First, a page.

Moving onto Ocarina of Time, we have two bosses that do this, Phantom Ganon and Ganondorf himself. Phaontom Ganon at first has to be shot off his horse, but afterwards he will float in front of you and fire off shots for you to reflect. Unlike Agahnim, the spirit will be able to use his staff to reflect the blast back at you faster once his health lowers a bit, and the blast does not harm him, only stuns him, forcing him to the ground so you can hack him up with your sword. Oddly, an empty bottle can also be used to deflect the attack- it’s become something of a running gag.
Ganondorf uses the same trick himself, but he spices things up with shock waves that destroy tiles you are to stand on, meaning you could get knocked to the ground below if you aren’t careful. Once he uses the energy blast attack it works much the same as with Phantom Ganon, with the addition that this only stuns him a little, and you need to use a Light Arrow while he is frozen in place to actually force him down for a beating.
He also has a third move where he fires a large wave of smaller blasts at you. This is best dealt with via a spin attack, and if enough of them are deflected back at Ganondorf, it will stun him like his normal shots, with the bonus that he cannot deflect them this time. He is much better at this than his copy, however, and is harder to actually bring down, and has more health.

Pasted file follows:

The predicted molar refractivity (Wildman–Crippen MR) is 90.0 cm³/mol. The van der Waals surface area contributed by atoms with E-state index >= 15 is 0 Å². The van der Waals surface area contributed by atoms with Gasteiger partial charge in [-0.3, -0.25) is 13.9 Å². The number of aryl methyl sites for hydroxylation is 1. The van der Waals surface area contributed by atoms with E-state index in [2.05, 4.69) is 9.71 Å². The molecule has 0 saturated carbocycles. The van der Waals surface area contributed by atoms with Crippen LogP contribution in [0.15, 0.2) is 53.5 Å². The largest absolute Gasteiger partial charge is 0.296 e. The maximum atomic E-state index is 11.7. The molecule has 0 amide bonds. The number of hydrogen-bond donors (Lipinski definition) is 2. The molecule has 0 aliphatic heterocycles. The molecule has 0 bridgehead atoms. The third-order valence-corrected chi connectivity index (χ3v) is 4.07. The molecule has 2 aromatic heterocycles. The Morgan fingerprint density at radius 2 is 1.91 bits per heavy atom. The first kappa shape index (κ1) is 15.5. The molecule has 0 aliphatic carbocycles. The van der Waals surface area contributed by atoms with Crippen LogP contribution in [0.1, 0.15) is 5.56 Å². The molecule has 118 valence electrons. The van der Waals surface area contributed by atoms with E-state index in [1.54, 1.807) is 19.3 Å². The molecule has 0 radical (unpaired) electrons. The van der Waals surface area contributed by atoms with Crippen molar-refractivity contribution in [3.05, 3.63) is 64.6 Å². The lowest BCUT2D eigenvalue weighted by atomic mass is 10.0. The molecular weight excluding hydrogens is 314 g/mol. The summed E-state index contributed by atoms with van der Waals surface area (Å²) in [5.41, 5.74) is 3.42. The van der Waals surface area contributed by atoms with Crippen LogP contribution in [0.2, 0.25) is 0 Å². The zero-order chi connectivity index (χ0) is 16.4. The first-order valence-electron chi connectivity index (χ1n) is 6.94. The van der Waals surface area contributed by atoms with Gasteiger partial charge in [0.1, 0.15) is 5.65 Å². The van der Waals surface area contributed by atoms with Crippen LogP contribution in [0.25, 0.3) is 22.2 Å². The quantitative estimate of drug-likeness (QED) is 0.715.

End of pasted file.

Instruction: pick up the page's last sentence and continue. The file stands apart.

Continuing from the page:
An interesting variation of the Dead Man’s Volley appears in Oracle of Ages; one of the mini-bosses is a Blue Stalfos(basically a undead skeleton) that can use magic and wields a scythe. It can fire a large energy blast at you which, rather than actually damaging either of you, transforms the victim into something weaker. Link will be turned into a defenseless baby, after which the Stalfos will chase him with its scythe, and if it is hit, it will turn into a bat, letting Link slash at it in turn.
The semi-final boss of Twilight Princess also uses this- it is basically Ganon controlling Zelda’s unconscious body, hence Puppet Zelda. Much like the battles from Ocarina of Time, she will be floating around, and like Ganondorf she has some other moves to work with. First she can simply dive at you with her sword extended for a stab, second she can make a triangle of light appear below you. You need to get off that spot before the energy comes up to avoid damage.
Third, she will fire a ball of energy at you from her sword, which you must deflect. Unlike the previous examples, getting hit by the orbs is all you need to beat her- though that makes sense, as she’s possessed rather than fighting of her own volition. The light she’s firing at you is basically purging Ganon from her.
Phantom Ganon makes another appearance in The Wind Waker. Though he looks very different, he basically works the same. Sometimes he will appear behind you and perform a spin slash, but normally he will stay back and fire shots for you to reflect. Stun then slash. Notably though, it does not explode or seem to die when beaten, it simply laughs and vanishes.